‘I was just telling the Countess here about that exotic eastern wine you just acquired.’ Martha’s eyes, fixed on Arianhod’s, were trying to tell her something. Arianhod thought she knew, but she wasn’t sure she could pull it off. Everything went quiet again, and another wolf howled in the distance. When the howl had trailed off into silence again, Arianhod took a deep breath and spun around to face the King.

‘Did your mother not tell you it’s wrong to keep exotic things away from a lady? You break that out and maybe we’ll have a party after all.’

The King smiled his toothy smile, but his eyes burned through Arianhod. She held her ground.

‘A party it shall be,’ The King said.

And Arianhod followed the King back, wearing her mask for protection, stitched up and stronger, into the den of the wolves.


After all these times, it’s the scream that’s the hardest to block out. You can look away from the dread on their faces, you get used to the sight of blood, but no matter how many times you watch the event unfold, the scream breaks through every barrier you have.

The woman, victim, crashes into a cabinet, shattering the glass doors. The assailant is on her in a second, knife in hand, ready to cut her up how he sees fit. He grabs her by the hair and lifts. He drags her down the hall toward me, kicking and flailing. He doesn’t see me as he comes closer. He phases through me and I feel nothing. The image seems as real as life, but it’s not. I’m watching a torture and murder as it unfolds, as it did twenty years ago.

They called it revolutionary. A new age in crime solving. T.R.I, Trace Remnant Imaging, the technology of the future. I was told how it worked once, but I couldn’t tell you now. I just use it.

The assailant takes the victim into her own room and tosses her on the bed. I’ve seen this all before, hundreds of times. The assault lasts two hours and forty-five minutes, down to the second. By the end, the victim has gouges and cuts all over her body, and carved into her chest are the words: ‘Thanks for watching!’. The assailant leaves out the front door with the victim’s phone to his ear, a call to us. I watch him go. Just before he turns left at the end of her driveway he tosses her phone to the curb. Fifteen minutes later my team arrives. I watch myself stride up the driveway, with every bit of confidence in the T.R.I.

The simulation stops and I’m standing in an empty white room large enough to encompass a house, large enough to encompass a crime scene.

I still haven’t solved that case.

The door opens and standing on the other side is my partner. He’s young, new to the job, and to the world. He’s a bright spark and I’m not sure how long he’ll last.

‘We got another call,’ he says. ‘Mike’s already making his way there.’

My techie’s always quick off the mark, it’s the reason he’s still with me.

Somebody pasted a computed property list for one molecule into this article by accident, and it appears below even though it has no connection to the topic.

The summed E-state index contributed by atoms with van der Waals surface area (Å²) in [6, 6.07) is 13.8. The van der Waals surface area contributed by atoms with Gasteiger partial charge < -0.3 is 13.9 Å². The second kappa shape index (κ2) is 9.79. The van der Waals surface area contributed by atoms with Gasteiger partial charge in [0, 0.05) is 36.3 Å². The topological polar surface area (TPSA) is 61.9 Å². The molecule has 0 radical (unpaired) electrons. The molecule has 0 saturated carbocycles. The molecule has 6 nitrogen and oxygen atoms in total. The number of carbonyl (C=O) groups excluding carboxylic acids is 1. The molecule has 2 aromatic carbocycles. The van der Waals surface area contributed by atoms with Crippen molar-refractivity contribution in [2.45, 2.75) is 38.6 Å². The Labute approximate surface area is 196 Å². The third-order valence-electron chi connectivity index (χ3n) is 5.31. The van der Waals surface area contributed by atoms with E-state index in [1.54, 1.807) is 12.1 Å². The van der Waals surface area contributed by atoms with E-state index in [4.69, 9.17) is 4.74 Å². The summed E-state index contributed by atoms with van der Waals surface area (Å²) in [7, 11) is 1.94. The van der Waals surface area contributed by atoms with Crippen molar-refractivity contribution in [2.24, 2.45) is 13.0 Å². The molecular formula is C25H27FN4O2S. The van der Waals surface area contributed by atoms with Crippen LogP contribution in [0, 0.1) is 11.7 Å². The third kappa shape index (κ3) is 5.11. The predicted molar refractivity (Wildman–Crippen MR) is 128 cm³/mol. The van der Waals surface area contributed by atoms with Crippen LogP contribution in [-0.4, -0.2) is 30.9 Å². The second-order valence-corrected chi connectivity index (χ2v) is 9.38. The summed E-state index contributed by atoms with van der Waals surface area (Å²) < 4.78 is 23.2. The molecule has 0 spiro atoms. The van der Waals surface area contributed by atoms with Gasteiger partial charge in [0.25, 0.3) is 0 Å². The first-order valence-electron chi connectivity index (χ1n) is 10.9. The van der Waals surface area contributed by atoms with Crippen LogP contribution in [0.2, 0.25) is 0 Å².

‘Let’s hope he slips up this time,’ my partner says.

He won’t, but letting my cynicism show gets me nowhere and I swallow it. Just like my pride when I sit in a briefing with yet another unsolved murder in my files.

So I make my way to another scene. I already know what I’ll find. A random victim, mutilated beyond recognition, played up for the T.R.I. He will have written on the walls, and I will watch as he does. He changes up the way he does things. Sometimes he’ll use a knife. Sometimes he’ll use a saw or a bat. Only two things stay the same: ‘Thanks for watching!’ and his call to the police, so the T.R.I can capture the whole grisly thing. Like morbid clockwork.

When I get there I’ll do a quick scan of the aftermath, but it’s the T.R.I footage I want to see the most. If he does slip up, it’s the T.R.I that will find it.


The victim crashes into a cabinet, shattering the glass doors. The assailant is on her in a second, knife in hand, ready to cut her up how he sees fit. He grabs her by the hair and lifts. She kicks and flails. He doesn’t see me as he comes closer. He phases through me and I feel nothing.

He takes her to her own room, but I’m in a different place now, standing in the corner. I can see him making the cuts. I can see the blood pooling. I don’t usually watch this closely, I can’t.

He stops and looks directly at me, the mask he wears warps and twists. He laughs.

I tear myself from the dream. The sheets have twisted around my legs and my duvet is on the other side of the room. My pillow is wet with blood and my head is pounding. They tell me excessive use of the T.R.I can have side effects. I clean myself up, pop a couple painkillers, and stay awake watching crap on the internet, trying to free my mind from the nightmare.

But I still haven’t solved that case and the nightmare lives on.